An event where media and publishing experts gathered to share war stories and learn from veterans who have shared the pain. The lesson? Nothing stands still in media.
Some of the cream of the UK and Europe’s publishing and media tech leadership gathered last week to hear from sector experts and to share knowledge of the new wave of tools and practices transforming what’s possible in publishing.
In a sector of the digital landscape which rarely finds one size fits all and is seemingly in a perennial state of disruption, some of the UK's biggest and best-known media organisations got insight into how better to embrace the constant demand for change demanded by modern audiences, and leverage the tools and opportunities offered by cloud technologies.
Crucially, the insight came from people who have been there and done it.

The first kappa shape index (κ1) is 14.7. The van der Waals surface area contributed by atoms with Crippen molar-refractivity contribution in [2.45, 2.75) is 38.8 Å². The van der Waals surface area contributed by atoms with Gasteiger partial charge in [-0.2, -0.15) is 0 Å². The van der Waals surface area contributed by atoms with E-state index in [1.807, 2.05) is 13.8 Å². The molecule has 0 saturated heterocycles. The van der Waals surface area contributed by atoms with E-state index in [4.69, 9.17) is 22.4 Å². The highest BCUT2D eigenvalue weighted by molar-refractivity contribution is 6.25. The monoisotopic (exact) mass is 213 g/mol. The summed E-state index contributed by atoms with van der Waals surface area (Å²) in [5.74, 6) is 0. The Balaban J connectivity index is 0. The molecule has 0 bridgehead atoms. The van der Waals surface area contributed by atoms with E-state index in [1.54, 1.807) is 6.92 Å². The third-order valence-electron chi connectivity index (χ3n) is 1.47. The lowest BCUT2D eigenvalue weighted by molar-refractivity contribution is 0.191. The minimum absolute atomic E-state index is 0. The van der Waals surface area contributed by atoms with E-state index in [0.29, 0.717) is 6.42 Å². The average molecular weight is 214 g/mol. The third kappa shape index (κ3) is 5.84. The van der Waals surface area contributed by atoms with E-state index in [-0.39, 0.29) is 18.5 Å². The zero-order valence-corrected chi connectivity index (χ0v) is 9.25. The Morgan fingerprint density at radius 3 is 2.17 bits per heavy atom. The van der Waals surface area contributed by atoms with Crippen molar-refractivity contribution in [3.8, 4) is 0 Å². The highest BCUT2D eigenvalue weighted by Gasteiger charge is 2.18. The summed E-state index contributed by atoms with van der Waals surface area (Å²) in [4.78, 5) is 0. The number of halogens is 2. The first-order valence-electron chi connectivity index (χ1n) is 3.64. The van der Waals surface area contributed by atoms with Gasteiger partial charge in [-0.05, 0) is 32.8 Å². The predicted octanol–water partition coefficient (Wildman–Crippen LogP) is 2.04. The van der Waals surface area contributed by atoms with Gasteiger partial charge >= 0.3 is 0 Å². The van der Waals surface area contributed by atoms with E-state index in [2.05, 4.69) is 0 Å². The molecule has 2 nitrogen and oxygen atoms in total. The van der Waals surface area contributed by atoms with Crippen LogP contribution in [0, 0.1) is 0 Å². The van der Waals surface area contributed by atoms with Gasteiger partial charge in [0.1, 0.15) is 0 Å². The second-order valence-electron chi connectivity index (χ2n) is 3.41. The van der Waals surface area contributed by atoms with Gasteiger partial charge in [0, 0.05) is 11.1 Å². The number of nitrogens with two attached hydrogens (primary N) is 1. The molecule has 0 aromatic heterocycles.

The invitational event, Modern Media & Publishing Technology Masterclasses, was hosted in London at the Amazon HQ by AWS, Glide, and Vercel - the brains behind front-end framework Next.js and the popular Vercel front-end hosting and development platform.
Despite the backing of some of the biggest names in modern digital publishing, there was one rule of the day: no selling. Name badges showed neither job roles nor organisations, and the theme of the day was to learn what you could from peers and connections and pass on what you could to help in return. The currency of the day was shared experiences.